Expanding my knowledge about the growing number of craft distillers in the Midwest is one of my little passions. And I learned enough about Journeyman — a promising producer that opened for business last October — at Chicago Whisky Fest in March that I decided it would definitely worth the 80-mile drive to visit the distillery.
The trip Barb and I took Friday to Three Oaks, a tiny town in southwestern Michigan just a few miles over the Indiana border, would have been a pleasure just for the opportunity to spend an hour or so chatting with Bill Welter. The youthful founder and owner of Journeyman, Welter lived in Scotland for a couple of years to pursue his passion for golf and came back with a passion for making whisky.
He also came back with a vision and a plan. Through a cooperative arrangement with Koval, a pioneering microdistillery in Chicago, Welter apprenticed while producing a small batch of rye whisky that he labeled Ravenswood (after the neighborhood in Chicago in which Koval is located). That is why Welter had a barrel-aged whisky to sell when Journeyman opened its doors to the public last fall, along with the unaged clear spirits, such as gin, vodka and white whiskey, that are the typical entry points for start-up distilleries.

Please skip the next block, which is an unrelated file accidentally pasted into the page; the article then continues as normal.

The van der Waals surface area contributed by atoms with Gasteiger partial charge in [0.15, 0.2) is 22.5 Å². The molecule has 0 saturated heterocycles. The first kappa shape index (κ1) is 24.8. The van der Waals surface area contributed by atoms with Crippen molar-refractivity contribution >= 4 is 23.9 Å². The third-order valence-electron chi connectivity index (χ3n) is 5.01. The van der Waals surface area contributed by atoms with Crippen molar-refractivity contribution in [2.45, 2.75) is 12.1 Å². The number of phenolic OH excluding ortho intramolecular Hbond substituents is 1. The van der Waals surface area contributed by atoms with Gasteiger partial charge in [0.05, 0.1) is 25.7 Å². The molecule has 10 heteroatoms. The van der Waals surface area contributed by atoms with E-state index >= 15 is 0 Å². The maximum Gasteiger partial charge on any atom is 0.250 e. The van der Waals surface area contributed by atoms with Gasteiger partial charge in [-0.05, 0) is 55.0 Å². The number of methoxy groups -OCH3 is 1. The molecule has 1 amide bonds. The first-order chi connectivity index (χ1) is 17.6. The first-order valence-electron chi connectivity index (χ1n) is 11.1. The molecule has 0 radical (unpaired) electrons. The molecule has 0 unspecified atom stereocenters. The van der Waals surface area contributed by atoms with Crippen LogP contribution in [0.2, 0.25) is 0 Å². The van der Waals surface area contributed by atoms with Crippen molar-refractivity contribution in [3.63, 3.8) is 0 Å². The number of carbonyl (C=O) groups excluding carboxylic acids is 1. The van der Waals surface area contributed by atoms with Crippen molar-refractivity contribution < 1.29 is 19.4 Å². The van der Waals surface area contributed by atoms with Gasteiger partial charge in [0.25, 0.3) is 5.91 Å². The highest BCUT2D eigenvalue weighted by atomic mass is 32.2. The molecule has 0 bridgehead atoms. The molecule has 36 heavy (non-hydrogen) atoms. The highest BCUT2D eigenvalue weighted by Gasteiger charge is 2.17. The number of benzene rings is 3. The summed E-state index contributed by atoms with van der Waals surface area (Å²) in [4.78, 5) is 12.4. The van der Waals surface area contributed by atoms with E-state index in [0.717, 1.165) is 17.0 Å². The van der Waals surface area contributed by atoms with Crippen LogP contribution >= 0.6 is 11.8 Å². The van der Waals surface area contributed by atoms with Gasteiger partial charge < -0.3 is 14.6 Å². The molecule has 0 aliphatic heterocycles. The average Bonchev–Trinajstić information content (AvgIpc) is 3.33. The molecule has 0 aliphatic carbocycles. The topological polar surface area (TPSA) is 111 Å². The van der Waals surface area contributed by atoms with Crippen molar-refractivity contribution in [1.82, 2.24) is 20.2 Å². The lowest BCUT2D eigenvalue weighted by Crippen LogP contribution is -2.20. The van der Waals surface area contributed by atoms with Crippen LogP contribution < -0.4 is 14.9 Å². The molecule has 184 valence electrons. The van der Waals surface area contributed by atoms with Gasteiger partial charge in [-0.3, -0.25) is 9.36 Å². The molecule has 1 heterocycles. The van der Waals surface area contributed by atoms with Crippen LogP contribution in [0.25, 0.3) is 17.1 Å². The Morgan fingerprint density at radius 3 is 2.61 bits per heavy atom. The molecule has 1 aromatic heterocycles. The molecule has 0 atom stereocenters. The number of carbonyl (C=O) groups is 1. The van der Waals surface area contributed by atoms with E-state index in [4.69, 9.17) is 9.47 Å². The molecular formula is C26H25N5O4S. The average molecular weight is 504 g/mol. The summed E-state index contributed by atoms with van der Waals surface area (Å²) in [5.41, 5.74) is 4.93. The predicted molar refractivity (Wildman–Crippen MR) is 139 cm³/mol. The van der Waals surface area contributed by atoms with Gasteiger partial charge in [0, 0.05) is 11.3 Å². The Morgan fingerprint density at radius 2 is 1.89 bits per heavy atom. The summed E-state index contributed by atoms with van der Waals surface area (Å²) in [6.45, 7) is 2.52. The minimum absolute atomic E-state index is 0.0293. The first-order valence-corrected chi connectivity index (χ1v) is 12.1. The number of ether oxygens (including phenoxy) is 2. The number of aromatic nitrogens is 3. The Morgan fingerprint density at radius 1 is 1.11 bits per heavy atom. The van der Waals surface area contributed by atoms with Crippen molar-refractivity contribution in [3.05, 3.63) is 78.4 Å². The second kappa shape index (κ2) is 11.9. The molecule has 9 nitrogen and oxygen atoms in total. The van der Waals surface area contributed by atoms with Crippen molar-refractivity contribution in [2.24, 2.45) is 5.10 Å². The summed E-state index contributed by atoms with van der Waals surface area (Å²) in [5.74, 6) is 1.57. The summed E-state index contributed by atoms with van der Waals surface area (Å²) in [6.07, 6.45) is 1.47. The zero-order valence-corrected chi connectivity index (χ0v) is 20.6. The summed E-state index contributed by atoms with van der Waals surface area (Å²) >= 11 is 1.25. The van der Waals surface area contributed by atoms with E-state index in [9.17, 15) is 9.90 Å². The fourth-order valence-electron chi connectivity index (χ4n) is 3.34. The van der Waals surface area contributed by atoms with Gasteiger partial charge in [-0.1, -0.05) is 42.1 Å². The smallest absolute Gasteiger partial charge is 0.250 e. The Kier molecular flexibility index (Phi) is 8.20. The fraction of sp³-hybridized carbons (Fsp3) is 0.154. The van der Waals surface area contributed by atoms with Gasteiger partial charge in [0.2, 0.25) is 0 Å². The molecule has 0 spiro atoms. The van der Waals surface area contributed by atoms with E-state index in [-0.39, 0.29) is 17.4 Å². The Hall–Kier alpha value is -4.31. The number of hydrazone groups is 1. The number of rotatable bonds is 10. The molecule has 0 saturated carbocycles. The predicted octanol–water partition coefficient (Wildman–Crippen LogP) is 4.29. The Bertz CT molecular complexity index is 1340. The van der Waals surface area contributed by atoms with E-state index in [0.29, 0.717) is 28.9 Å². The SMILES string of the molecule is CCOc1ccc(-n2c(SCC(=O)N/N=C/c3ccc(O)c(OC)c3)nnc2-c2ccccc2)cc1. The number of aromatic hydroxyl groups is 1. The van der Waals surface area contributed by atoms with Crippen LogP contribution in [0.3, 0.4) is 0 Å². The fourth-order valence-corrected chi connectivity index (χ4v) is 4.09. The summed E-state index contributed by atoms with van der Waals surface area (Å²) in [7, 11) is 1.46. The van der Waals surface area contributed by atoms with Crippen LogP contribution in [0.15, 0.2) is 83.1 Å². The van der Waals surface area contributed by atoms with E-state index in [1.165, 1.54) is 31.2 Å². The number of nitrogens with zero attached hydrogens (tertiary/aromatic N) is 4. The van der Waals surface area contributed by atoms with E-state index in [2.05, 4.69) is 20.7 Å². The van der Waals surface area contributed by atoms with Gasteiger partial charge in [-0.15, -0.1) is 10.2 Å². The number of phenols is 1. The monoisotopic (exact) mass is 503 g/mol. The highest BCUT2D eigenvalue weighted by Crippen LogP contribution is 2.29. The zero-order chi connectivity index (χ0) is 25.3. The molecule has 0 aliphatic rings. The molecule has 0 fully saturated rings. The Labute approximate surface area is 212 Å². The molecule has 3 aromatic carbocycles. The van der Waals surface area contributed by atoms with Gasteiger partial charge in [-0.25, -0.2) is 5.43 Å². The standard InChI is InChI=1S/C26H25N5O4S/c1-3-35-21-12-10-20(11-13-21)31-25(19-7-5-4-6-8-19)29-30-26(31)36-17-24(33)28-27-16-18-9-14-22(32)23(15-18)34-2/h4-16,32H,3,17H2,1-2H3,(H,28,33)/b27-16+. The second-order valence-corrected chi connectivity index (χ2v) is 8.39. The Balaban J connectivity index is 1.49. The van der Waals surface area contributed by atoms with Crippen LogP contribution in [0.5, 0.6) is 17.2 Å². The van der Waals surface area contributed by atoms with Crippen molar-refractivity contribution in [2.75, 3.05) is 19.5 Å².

There is a dedication to quality that shines through in each of the products we sampled (in appropriate taster-sized portions, because we also had to drive the 80 miles back to Chicago that afternoon). The wheat, rye and corn that are the major grains used here are organic; much of it is sourced from Michigan, and most of it comes from somewhere relatively nearby in the Midwest. The grain — including the 10 tons of wheat that was being noisily delivered during our visit — is ground on-site in a device that looks a bit like a mini wood chipper…
And the fermenters and stills are top of the line, new, German-made equipment.
The Journeyman site also was designed to be a destination as well as a factory. The bar is open weekend evenings, serving designer cocktails, with a food menu to be added soon. And even if you don’t take a tour, you can get a good sense of how booze is made, as the distillery and barrel racks are in full view through floor-to-ceiling glass.
Journeyman products are currently in limited distribution at the distillery and at retail shops and bars in Michigan, Chicago and northwest Indiana. If you happen to run across a bottle and want to see how their craft-distilled product compares to what you’re used to drinking, it is definitely worth a try.